Few countries are as steeped in myth and mystique as Wales. From the castles dotting the lush landscape to the inimitably unique Welsh language, this tiny country west of England is home to a much richer and varied culture than its relatively diminutive size might imply. And though it is only 'about 274 km (170 miles) long and 97 km (60 miles) wide,' Wales nonetheless possesses one of the most breathtaking natural landscapes in the world. From the highest mountains to the most dramatic waterfalls, tourists, students, and locals alike can do little but stare in awe at the otherworldly surroundings.

Culturally, Wales is a fascinating amalgam of its own indigenous ways and the influence of its larger neighbor to the east. It has, however, managed to preserve 'its own distinctive culture, including its language, holidays, and music.' It is music, however, for which Wales is most famous. This is likely a result of the musical nature of the Welsh language itself, which is 'one of only [six] Celtic languages that survive in the world today.' It is a mellifluous language, and its completely unique sounds and musical rhythms seem perfectly suited to musical performance.

Wales is also famous for its role in the development of English-language literature. Dylan Thomas, one of the single most important poets of the 20th century, was Welsh, and many of his poems, such as "Do Not Go Gentle Into That Good Night," live on today and continue to be read and admired. Other famous Welsh writers include the novelist Martin Amis (born in Swansea), Roald Dahl (raised in Cardiff), and Ken Follett (born in Cardiff).

The history of Wales goes back many thousands of years. It 'has been inhabited for around 28,000 years. But it is the influences of the Celts and the English that are probably most keenly felt today.' This Celtic influence began around 600 B.C.E. and continues to a great extent even today. As a result, visitors and students alike stand to learn a great deal from touring around the country. Some of the most popular sites include Dolwyddelan Castle, the Llechwedd Slate Caverns, and the restaurants and shops of Cardiff and Swansea. Of course, the options for visitors are limitless, and for students living in the country, there exists the wonderful opportunity to really explore this fascinating and beautiful place.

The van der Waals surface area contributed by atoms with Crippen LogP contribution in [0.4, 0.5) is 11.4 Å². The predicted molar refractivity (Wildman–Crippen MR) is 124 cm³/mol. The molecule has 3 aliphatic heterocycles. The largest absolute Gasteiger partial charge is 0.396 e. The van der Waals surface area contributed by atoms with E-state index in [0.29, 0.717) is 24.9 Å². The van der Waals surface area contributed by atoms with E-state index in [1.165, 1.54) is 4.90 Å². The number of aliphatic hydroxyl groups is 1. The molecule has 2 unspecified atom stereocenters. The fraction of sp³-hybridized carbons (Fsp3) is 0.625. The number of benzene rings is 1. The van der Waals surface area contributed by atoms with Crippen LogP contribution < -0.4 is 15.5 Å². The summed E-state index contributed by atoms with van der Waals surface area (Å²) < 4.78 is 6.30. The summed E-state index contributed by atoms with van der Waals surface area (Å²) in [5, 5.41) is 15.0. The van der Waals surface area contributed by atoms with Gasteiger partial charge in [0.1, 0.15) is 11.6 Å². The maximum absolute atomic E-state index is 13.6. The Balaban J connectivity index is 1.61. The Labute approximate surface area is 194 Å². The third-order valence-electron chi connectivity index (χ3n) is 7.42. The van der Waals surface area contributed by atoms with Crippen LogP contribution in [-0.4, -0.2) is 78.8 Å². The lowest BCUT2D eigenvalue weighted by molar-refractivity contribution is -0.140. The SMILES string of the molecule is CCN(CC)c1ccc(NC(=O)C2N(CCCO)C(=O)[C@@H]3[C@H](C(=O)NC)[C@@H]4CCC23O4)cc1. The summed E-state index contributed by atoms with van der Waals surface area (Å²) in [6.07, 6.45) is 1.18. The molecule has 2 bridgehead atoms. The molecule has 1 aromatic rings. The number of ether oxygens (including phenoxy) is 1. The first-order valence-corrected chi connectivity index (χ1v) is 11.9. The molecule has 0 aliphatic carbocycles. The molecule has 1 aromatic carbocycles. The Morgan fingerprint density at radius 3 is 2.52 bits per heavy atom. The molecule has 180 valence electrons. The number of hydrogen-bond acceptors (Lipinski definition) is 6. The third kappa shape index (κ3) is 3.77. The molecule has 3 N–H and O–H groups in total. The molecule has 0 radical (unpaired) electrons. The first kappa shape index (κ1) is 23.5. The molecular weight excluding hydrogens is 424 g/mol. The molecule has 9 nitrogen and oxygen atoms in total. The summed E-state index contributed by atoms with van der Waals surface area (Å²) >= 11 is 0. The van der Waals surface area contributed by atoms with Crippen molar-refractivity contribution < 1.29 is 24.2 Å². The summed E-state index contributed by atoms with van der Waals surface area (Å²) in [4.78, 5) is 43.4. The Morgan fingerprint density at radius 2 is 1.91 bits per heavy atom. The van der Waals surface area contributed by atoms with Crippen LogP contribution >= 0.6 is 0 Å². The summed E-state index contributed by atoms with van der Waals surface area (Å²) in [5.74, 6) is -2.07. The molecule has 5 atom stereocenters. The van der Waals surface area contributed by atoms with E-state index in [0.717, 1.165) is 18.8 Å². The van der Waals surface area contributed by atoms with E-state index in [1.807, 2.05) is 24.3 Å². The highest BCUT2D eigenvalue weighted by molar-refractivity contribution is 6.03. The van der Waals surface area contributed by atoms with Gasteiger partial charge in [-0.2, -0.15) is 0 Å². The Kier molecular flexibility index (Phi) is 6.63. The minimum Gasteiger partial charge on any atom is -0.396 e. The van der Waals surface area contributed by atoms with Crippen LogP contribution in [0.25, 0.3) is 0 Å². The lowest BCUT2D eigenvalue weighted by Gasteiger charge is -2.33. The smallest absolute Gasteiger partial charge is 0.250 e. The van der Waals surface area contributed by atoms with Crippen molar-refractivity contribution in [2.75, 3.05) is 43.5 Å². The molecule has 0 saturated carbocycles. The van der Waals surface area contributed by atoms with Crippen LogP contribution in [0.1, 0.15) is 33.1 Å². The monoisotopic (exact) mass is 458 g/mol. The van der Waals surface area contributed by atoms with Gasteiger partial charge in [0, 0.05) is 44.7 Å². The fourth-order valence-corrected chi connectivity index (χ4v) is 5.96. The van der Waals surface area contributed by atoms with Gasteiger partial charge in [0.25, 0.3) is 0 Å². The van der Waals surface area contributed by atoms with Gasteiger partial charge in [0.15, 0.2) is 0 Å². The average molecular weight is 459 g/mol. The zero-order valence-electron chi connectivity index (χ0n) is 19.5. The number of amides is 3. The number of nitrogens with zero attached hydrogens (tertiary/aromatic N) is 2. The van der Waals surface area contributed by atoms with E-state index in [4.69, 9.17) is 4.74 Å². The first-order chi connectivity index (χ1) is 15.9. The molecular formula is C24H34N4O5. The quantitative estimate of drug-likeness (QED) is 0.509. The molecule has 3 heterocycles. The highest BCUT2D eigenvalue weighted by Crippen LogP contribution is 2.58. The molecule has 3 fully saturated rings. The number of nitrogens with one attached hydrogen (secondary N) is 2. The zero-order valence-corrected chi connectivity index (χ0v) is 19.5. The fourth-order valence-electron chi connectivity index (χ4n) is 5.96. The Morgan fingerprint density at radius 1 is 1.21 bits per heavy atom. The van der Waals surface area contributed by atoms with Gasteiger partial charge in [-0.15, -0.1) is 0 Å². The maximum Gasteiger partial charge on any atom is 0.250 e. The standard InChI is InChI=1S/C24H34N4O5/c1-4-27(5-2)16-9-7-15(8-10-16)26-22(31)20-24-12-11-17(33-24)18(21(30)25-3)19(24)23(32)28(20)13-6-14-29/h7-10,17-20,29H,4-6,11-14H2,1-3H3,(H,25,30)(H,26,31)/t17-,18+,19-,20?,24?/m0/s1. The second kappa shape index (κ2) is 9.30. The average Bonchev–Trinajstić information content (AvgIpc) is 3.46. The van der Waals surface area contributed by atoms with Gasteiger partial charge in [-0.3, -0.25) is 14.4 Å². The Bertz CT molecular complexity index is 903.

Attending college in Wales is an excellent option for students with a sense of adventure and a love of the whimsical. There are dozens of colleges and universities to choose from when considering a full-time scholastic residency in Wales, and any one of them will provide an excellent education. The real decision is what you'd like to specialize in, and whether you prefer a more urban or rural setting for your four years of school. Of course, as with any college experience, it is vital to visit the universities yourself and experience them first-hand in order to make the most informed decision possible. Standouts, however, include Cardiff University and Swansea University.

No matter where you choose to study in Wales, the experience will reward you in ways you may never have imagined. From the natural beauty of the country itself to the long and fascinating history to the top notch universities, you can do nothing but gain and grow from choosing to study full-time in Wales.

    • Arcadia University

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    • Bangor University

      Bangor University has strengths in business (accounting and finance), electronic engineering, Celtic studies, psychology, sport science and biology. In particular, Bangor's marine science programs and coastal location attracts students who want hands-on research experience. In the spring, you can take advantage of Bangor's ocean-going research vessel and the marine research center on the Isle of Anglesey.

    • Other programs from Arcadia University matching this criteria:
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